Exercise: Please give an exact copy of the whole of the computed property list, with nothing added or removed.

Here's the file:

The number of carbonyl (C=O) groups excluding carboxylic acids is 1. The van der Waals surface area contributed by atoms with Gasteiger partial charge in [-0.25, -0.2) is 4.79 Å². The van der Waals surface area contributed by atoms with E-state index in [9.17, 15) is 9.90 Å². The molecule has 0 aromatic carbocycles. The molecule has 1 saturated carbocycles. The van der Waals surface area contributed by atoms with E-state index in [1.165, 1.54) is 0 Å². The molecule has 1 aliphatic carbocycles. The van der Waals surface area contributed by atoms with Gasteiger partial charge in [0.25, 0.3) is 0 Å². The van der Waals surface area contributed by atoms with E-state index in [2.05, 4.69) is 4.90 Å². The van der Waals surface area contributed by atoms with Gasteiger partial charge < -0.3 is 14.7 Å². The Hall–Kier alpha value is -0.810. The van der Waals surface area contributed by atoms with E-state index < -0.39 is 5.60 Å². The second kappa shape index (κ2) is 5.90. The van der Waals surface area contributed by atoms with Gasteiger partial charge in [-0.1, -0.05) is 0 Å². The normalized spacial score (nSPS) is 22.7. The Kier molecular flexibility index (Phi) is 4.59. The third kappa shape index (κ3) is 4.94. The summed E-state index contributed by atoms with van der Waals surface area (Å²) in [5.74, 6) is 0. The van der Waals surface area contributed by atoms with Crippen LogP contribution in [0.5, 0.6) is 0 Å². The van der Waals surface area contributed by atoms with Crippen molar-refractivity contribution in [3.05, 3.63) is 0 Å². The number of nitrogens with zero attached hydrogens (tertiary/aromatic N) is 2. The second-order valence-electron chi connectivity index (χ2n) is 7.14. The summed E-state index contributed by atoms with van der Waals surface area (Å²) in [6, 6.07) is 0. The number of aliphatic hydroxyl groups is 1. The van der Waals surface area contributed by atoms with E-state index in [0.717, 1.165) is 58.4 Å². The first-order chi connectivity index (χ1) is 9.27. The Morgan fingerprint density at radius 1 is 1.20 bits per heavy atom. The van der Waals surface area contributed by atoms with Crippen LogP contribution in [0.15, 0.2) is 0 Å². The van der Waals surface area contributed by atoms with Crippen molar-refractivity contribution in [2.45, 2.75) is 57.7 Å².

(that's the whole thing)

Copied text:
The number of carbonyl (C=O) groups excluding carboxylic acids is 1. The van der Waals surface area contributed by atoms with Gasteiger partial charge in [-0.25, -0.2) is 4.79 Å². The van der Waals surface area contributed by atoms with E-state index in [9.17, 15) is 9.90 Å². The molecule has 0 aromatic carbocycles. The molecule has 1 saturated carbocycles. The van der Waals surface area contributed by atoms with E-state index in [1.165, 1.54) is 0 Å². The molecule has 1 aliphatic carbocycles. The van der Waals surface area contributed by atoms with Gasteiger partial charge in [0.25, 0.3) is 0 Å². The van der Waals surface area contributed by atoms with E-state index in [2.05, 4.69) is 4.90 Å². The van der Waals surface area contributed by atoms with Gasteiger partial charge < -0.3 is 14.7 Å². The Hall–Kier alpha value is -0.810. The van der Waals surface area contributed by atoms with E-state index < -0.39 is 5.60 Å². The second kappa shape index (κ2) is 5.90. The van der Waals surface area contributed by atoms with Gasteiger partial charge in [-0.1, -0.05) is 0 Å². The normalized spacial score (nSPS) is 22.7. The Kier molecular flexibility index (Phi) is 4.59. The third kappa shape index (κ3) is 4.94. The summed E-state index contributed by atoms with van der Waals surface area (Å²) in [5.74, 6) is 0. The van der Waals surface area contributed by atoms with Crippen LogP contribution in [0.5, 0.6) is 0 Å². The van der Waals surface area contributed by atoms with Crippen molar-refractivity contribution in [3.05, 3.63) is 0 Å². The number of nitrogens with zero attached hydrogens (tertiary/aromatic N) is 2. The second-order valence-electron chi connectivity index (χ2n) is 7.14. The summed E-state index contributed by atoms with van der Waals surface area (Å²) in [6, 6.07) is 0. The number of aliphatic hydroxyl groups is 1. The van der Waals surface area contributed by atoms with E-state index in [0.717, 1.165) is 58.4 Å². The first-order chi connectivity index (χ1) is 9.27. The Morgan fingerprint density at radius 1 is 1.20 bits per heavy atom. The van der Waals surface area contributed by atoms with Crippen LogP contribution in [0.15, 0.2) is 0 Å². The van der Waals surface area contributed by atoms with Crippen molar-refractivity contribution in [2.45, 2.75) is 57.7 Å².